Lovely afternoon for a walk "Through the Garden Gate" Sunday
By Liz Dadson

Home & Garden

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Donna Mowat (L) and Betty Cowley of Kincardine check out the gardens of Peter and Cheryl Tucker on Sutton Street in Kincardine during the "Through the Garden Gate" annual garden tour, organized by the Kincardine and District Horticultural Society, Sunday afternoon

One of the gardens at the home of Robert and Frances Nixon on Knights Court, Kincardine

Mary Ann (L) and Ralph Knowles of Kincardine climb the steps from the lower garden at the home of Robert and Frances Nixon

Caroline McAllister (L) and her daughter, Alyssa, 10, of Kincardine relax in the beautifully-terraced garden at the Nixon home

Sunny, warm weather made it a perfect afternoon to tour 10 local gardens as part of the Kincardine and District Horticultural Society's annual "Through the Garden Gate" event Sunday.

Opening their property for the first time were Peter and Cheryl Tucker of Sutton Street. While it was a lot of work to get things ready for the viewing, the couple agreed that it is very rewarding to share their gardens with others. 

Their five-year-old gardens consist of many family perennials, such as early red and white tulips, several varieties of peonies, iris, phlox and large lemon-coloured lilies.

Overcoming the challenge of clay soil and a "sea" of dandelion heads, the plan, when developing these gardens was to have all-season interest with consistent blooming from spring to fall, and to have the gardens visible from any window, says Cheryl. The yard of trees, shrubs and flowers attracts birds and butterflies.

Many of the gardens have significance to the Tuckers.

The front flower bed is shaped like a kidney in honour of Cheryl's father and her brothers. In 1966, her brother, Bob Harwood, needed a kidney transplant so her father donated one of his. Thirty years later, another donation was required, so her younger brother donated one.

"My brother was the longest living kidney transplant recipient," says Cheryl.

Another flower bed contains a rose tree in memory of Peter's mother, and a small evergreen in memory of his father.

And directly in front of their home are beautiful butter pixie lilies and an umbrella tree.

Peter's father owned the two acres and built the first house, at the south end, in 1951. The one the Tuckers live in now, to the north, was built in 1992. They designed it to be wheelchair-friendly and with more windows. The section of road in front of the two homes is commonly called "Tucker Lane."


Robert and Frances Nixon welcomed the public to view their gardens on Knights Court, for the second time. The first was in 2001.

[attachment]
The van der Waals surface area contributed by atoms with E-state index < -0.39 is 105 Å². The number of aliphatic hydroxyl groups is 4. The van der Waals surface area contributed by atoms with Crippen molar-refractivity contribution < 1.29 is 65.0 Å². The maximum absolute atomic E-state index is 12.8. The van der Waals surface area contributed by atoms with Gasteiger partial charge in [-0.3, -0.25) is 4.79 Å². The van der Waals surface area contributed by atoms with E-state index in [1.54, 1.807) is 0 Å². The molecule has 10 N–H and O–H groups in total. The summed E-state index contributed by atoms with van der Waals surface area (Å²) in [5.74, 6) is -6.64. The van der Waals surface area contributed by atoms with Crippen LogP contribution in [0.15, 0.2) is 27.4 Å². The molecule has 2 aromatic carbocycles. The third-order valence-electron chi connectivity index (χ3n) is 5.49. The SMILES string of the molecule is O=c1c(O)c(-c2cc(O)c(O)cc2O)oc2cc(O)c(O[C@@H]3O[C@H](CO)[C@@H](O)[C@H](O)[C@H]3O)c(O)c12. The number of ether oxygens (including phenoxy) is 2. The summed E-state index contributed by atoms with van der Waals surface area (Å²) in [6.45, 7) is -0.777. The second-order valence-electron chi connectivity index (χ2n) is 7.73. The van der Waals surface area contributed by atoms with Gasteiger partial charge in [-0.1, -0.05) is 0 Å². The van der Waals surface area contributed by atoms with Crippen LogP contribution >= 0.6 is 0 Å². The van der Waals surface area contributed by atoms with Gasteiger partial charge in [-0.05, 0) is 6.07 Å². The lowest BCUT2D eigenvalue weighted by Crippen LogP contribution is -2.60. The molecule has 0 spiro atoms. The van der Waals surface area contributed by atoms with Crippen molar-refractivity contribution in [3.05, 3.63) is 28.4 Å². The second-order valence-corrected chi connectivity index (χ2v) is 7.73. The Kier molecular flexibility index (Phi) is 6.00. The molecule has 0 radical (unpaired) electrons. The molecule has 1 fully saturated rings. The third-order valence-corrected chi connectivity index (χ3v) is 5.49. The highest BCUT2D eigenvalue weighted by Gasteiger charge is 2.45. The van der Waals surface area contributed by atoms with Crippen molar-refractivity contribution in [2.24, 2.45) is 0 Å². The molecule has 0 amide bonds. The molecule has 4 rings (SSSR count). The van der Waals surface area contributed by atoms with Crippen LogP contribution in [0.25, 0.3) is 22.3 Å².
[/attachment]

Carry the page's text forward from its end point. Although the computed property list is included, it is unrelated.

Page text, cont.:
"When we came here 31 years ago, there was nothing at the back," says Frances. "We could see Highway 21 from our house."

The multi-level back yard has seen many changes over the years, evolving from a desolate area to its present state. The linden, magnolia, tri-colour beeches and maples have grown, and the 100 12-inch saplings have matured into 30-foot cedars, defining the property.

The "Secret Garden" features a rock garden, pond and borders planted with grasses, hostas, rhododendrons, perennials, shrubs, roses, spring bulbs and annuals. A variety of seating areas around the yard offers relaxing spots to watch the changing seasonal vistas in the garden.

"It's a lot of work but it's very rewarding," says Frances. While it is mostly perennials, she enjoys filling the planters with colourful annuals every year.

The huge weeping willow on the lower garden is 28 years old and stands guard over that area, while an equally large blue spruce towers over the front of the house.


The remaining gardens on the tour were hosted by the following:

  • Linda Farrell and Hugh McCulloch on Inverness Street South
  • Jean Karikas on Anne Marie Crescent
  • Robin and Janice Matchett on Boiler Beach Road
  • Gail Wright on Heritage Drive in Heritage Heights subdivision
  • Bill and Virginia Bacon on Park Place in Heritage Heights subdivision
  • Ken and Rose Brown on Snobelen Trail in Heritage Heights subdivision
  • Grant and Frances Clark on Snobelen Trail in Heritage Heights subdivision
  • Allan and Eleanor (Campbell) Rutledge on Snobelen Trail in Heritage Heights subdivision

Refreshments were served at the Walker House in downtown Kincardine.


Madi Wayland (R) of the Kincardine and District Horticultural Society, pours tea for Mary Rose Graham of Kincardine at the Walker House

Cheryl and Peter Tucker stand with the umbrella tree and butter pixie lilies in front of their home on Sutton Street

One of the beautiful flower gardens at the Tuckers

Welcome to the Nixons' "Secret Garden"

The front flower bed at the Nixons

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Tuesday, July 12, 2011